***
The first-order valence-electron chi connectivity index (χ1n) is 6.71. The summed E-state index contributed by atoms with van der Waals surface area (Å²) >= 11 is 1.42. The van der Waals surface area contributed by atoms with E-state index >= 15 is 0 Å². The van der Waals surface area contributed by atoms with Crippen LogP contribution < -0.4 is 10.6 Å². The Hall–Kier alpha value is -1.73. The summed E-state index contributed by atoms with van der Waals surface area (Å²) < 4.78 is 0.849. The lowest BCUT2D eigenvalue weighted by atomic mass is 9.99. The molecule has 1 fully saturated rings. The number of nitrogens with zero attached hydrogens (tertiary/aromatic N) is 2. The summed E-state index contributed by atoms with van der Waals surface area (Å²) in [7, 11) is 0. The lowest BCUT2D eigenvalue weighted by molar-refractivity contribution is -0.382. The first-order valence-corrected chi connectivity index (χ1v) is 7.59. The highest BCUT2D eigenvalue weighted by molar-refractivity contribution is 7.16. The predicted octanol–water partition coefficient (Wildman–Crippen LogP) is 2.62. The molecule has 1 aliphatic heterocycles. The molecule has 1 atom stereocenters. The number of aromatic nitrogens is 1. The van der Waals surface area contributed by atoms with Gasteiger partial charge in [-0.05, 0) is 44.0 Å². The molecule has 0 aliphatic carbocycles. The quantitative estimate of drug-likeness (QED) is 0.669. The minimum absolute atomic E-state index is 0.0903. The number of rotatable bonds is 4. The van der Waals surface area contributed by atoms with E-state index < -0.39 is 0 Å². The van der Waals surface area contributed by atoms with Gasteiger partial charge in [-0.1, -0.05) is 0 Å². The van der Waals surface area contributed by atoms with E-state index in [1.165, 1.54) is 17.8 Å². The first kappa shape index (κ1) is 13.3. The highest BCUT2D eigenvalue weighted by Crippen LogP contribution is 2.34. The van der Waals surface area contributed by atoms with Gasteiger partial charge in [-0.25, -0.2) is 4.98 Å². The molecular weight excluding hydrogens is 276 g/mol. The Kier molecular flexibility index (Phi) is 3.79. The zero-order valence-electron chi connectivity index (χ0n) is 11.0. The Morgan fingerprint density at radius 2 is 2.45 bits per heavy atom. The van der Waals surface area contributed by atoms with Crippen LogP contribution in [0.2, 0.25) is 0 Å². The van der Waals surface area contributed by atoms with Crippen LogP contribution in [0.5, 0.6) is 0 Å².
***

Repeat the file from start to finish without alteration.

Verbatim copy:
The first-order valence-electron chi connectivity index (χ1n) is 6.71. The summed E-state index contributed by atoms with van der Waals surface area (Å²) >= 11 is 1.42. The van der Waals surface area contributed by atoms with E-state index >= 15 is 0 Å². The van der Waals surface area contributed by atoms with Crippen LogP contribution < -0.4 is 10.6 Å². The Hall–Kier alpha value is -1.73. The summed E-state index contributed by atoms with van der Waals surface area (Å²) < 4.78 is 0.849. The lowest BCUT2D eigenvalue weighted by atomic mass is 9.99. The molecule has 1 fully saturated rings. The number of nitrogens with zero attached hydrogens (tertiary/aromatic N) is 2. The summed E-state index contributed by atoms with van der Waals surface area (Å²) in [7, 11) is 0. The lowest BCUT2D eigenvalue weighted by molar-refractivity contribution is -0.382. The first-order valence-corrected chi connectivity index (χ1v) is 7.59. The highest BCUT2D eigenvalue weighted by molar-refractivity contribution is 7.16. The predicted octanol–water partition coefficient (Wildman–Crippen LogP) is 2.62. The molecule has 1 aliphatic heterocycles. The molecule has 1 atom stereocenters. The number of aromatic nitrogens is 1. The van der Waals surface area contributed by atoms with Gasteiger partial charge in [-0.05, 0) is 44.0 Å². The molecule has 0 aliphatic carbocycles. The quantitative estimate of drug-likeness (QED) is 0.669. The minimum absolute atomic E-state index is 0.0903. The number of rotatable bonds is 4. The van der Waals surface area contributed by atoms with E-state index < -0.39 is 0 Å². The van der Waals surface area contributed by atoms with Gasteiger partial charge in [-0.1, -0.05) is 0 Å². The van der Waals surface area contributed by atoms with E-state index in [1.165, 1.54) is 17.8 Å². The first kappa shape index (κ1) is 13.3. The highest BCUT2D eigenvalue weighted by Crippen LogP contribution is 2.34. The van der Waals surface area contributed by atoms with Gasteiger partial charge in [-0.25, -0.2) is 4.98 Å². The molecular weight excluding hydrogens is 276 g/mol. The Kier molecular flexibility index (Phi) is 3.79. The zero-order valence-electron chi connectivity index (χ0n) is 11.0. The Morgan fingerprint density at radius 2 is 2.45 bits per heavy atom. The van der Waals surface area contributed by atoms with Crippen LogP contribution in [0.2, 0.25) is 0 Å². The van der Waals surface area contributed by atoms with Crippen LogP contribution in [0.5, 0.6) is 0 Å².